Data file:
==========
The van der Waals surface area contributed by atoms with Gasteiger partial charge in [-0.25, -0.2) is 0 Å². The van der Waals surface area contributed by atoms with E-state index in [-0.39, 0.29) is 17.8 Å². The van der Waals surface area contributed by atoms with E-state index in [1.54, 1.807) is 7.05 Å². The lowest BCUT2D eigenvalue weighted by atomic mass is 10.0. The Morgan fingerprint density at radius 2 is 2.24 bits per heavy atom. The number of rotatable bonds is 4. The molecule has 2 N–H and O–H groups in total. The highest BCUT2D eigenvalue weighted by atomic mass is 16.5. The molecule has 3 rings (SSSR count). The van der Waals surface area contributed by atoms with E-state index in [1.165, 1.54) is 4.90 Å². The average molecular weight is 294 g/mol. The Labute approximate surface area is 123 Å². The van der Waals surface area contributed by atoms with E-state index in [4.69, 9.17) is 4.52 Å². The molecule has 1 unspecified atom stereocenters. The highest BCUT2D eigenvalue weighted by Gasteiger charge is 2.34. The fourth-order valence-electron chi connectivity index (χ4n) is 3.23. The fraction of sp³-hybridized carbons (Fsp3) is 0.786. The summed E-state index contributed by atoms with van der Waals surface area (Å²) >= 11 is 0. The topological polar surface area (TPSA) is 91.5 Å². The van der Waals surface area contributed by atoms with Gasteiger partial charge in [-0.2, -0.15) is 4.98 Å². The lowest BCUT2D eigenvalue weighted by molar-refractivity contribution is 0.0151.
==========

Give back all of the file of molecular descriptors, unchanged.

The van der Waals surface area contributed by atoms with Gasteiger partial charge in [-0.25, -0.2) is 0 Å². The van der Waals surface area contributed by atoms with E-state index in [-0.39, 0.29) is 17.8 Å². The van der Waals surface area contributed by atoms with E-state index in [1.54, 1.807) is 7.05 Å². The lowest BCUT2D eigenvalue weighted by atomic mass is 10.0. The Morgan fingerprint density at radius 2 is 2.24 bits per heavy atom. The number of rotatable bonds is 4. The molecule has 2 N–H and O–H groups in total. The highest BCUT2D eigenvalue weighted by atomic mass is 16.5. The molecule has 3 rings (SSSR count). The van der Waals surface area contributed by atoms with E-state index in [1.165, 1.54) is 4.90 Å². The average molecular weight is 294 g/mol. The Labute approximate surface area is 123 Å². The van der Waals surface area contributed by atoms with E-state index in [4.69, 9.17) is 4.52 Å². The molecule has 1 unspecified atom stereocenters. The highest BCUT2D eigenvalue weighted by Gasteiger charge is 2.34. The fourth-order valence-electron chi connectivity index (χ4n) is 3.23. The fraction of sp³-hybridized carbons (Fsp3) is 0.786. The summed E-state index contributed by atoms with van der Waals surface area (Å²) >= 11 is 0. The topological polar surface area (TPSA) is 91.5 Å². The van der Waals surface area contributed by atoms with Gasteiger partial charge in [-0.2, -0.15) is 4.98 Å². The lowest BCUT2D eigenvalue weighted by molar-refractivity contribution is 0.0151.